Home / News / News and Events / Professor Donka Minkova was Conferred a Doctor Honoris Causa Degree by Sofia University

Professor Donka Minkova was Conferred a Doctor Honoris Causa Degree by Sofia University

In a solemn ceremony at Aula magna of Sofia University Professor Donka Minkova of UCLA, USA, was conferred a Doctor honoris causa degree by Sofia University “St. Kliment Ohridski”.

The proposal for the conferral of the honorary degree by the oldest and most highly prestigious academic institution in this country came from the Faculty of Contemporary and Classical Philology of the University and comes as a recognition of Professor Minkova’s remarkable scientific achievements in the domain of linguistics and as a tribute to her contribution in the implementation of the research exchange between Sofia University and prestigious world universities as shown in the support given to Ph D students, at conferences and in work on projects.


The ceremony was presided by Professor Dr Habil Anastas Gerdzhikov, Rector of Sofia University, Professor Dr Milena Popova, Deputy Dean of the Faculty of Classical and Contemporary Philology, faculty, students and relatives of Professor Minkova.

Professor Dr Milena Popova briefly introduced the oeuvres of Professor Donka Minkova.

Professor Donka Minkova was born in Sofia and read English at Sofia University. She was a lecturer at the Department of English Philology (presently a Department of English and American Studies) from 1969 till 1982. In 1975 she started delivering the course in Historical Grammar of the English Language and channeled her scientific efforts in the domain of historical phonology. Her Ph D thesis was on “Vowel Lengthening in Middle English”.

Professor Donka Minkova has been lecturing in history of English at UCLA since 1983. In 1992 she was given the professorial chair of the English Language at the Department of English at UCLA, and in 2011 she was awarded the highest academic title of distinguished professor.


Professor Donka Minkova has served as Vice-Chair and Chair of the UCLA CAP; Vice-Chair and Chair of the system-wide UCAP of Berkeley, Davis, Merced, San Diego, Santa Barbara, Irvine, Los Angeles, Riverside San Francisco, Santa Cruz; Vice-chair and Chair of the UCLA Council on Research; Executive Committee Member and Vice-President of SGL; she has also served as Associate Dean of Humanities at UCLA.

Professor Donka Minkova is member of the editorial board of a number of prestigious scientific journals and series, author of five monographs, and her scientific articles are more than 110. She has participated actively in many international fora and has established herself as a leading specialist of world caliber in the domains of historical phonology and metrics of English.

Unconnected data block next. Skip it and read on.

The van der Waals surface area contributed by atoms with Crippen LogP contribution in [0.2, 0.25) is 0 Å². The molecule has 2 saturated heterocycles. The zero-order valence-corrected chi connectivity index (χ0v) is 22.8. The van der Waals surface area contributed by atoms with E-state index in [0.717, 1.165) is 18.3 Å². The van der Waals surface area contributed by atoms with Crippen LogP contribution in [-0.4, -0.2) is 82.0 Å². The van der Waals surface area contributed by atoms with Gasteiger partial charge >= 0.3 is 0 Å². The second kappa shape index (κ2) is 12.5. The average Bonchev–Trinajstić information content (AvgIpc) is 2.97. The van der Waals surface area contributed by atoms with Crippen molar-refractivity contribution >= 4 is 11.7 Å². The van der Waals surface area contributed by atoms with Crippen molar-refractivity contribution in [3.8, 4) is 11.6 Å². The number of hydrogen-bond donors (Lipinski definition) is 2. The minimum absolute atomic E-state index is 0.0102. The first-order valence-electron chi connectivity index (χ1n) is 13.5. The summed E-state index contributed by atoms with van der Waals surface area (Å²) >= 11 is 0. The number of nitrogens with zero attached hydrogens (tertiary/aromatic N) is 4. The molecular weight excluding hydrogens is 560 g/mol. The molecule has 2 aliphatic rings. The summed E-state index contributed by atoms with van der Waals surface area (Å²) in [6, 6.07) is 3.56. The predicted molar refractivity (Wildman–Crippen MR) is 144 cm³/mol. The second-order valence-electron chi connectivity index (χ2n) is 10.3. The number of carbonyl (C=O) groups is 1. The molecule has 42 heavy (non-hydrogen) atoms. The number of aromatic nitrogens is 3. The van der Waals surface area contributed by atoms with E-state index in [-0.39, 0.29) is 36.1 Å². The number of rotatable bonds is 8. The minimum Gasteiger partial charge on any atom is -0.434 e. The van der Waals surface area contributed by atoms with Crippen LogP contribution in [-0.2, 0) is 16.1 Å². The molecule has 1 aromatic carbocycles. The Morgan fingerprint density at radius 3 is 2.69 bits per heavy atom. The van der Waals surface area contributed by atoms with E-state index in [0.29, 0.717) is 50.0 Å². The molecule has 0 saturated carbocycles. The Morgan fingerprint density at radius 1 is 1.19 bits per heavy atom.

Professor Minkova has never ceased cooperating with her Bulgarian colleagues using her reputation in the world scientific community.


Professor Anastas Gerdzhikov, Rector of Sofia University “St. Kliment Ohridski” conferred the high honorary degree on Professor Donka Minkova. The latter expressed her deep gratitude for the honor bestowed on her.

Professor Minkova thanked the Rector of the University, Professor Madeleine Danova, Dean of the Faculty of Classical and Contemporary Philology, and her colleagues from the Department of English and American Studies. Professor Minkova stressed that she had made her pioneer steps in the domain of philology at Sofia University and had had both the pleasure and luck of working with eminent specialists in the field: her first teacher in English was Theodora Atanasova; she was taught by and subsequently worked with Docent Maria Rankova, Professor Andrey Danchev, and Professor Marco Mincoff. Professor Minkova remarked that without the solid academic background which she had received at the University she would not have been able to move ahead and become a scholar. She expressed her hope that the celebration would be part of renewed professional contacts and future scientific exchange.


“My joy of being in Sofia, in this very building, in this hall has been doubled because it is shared with Associate Professor Natalia Minkova, with my friends and relatives, both professional and non-professional. Without you this event would not have been what it is,“ Professor Donka Minkova pointed out.

In her academic lecture she tried to answer the rhetorical question “What can early versification tell us about the history of the language?” and sketched out a broad framework where she placed two revealing examples from the history of English. She noted that she had been led by a principle formulated by Walter Benjamin that if we could not identify the images and the sounds of the past as an essential part of the present, then, there was the danger that the former might become irretrievably lost.“


In her words one of the many ways to span a bridge between the past and the present is through verbal art, through the poetic creativity of our predecessors. Professor Minkova said that in our daily lives we hardly ever think why the old forms of versification may arouse our interest today and noted that in her academic lecture she would do her best to reveal the labyrinth of English versification, and the reasoning and the results will come to prove why such research was highly relevant nowadays.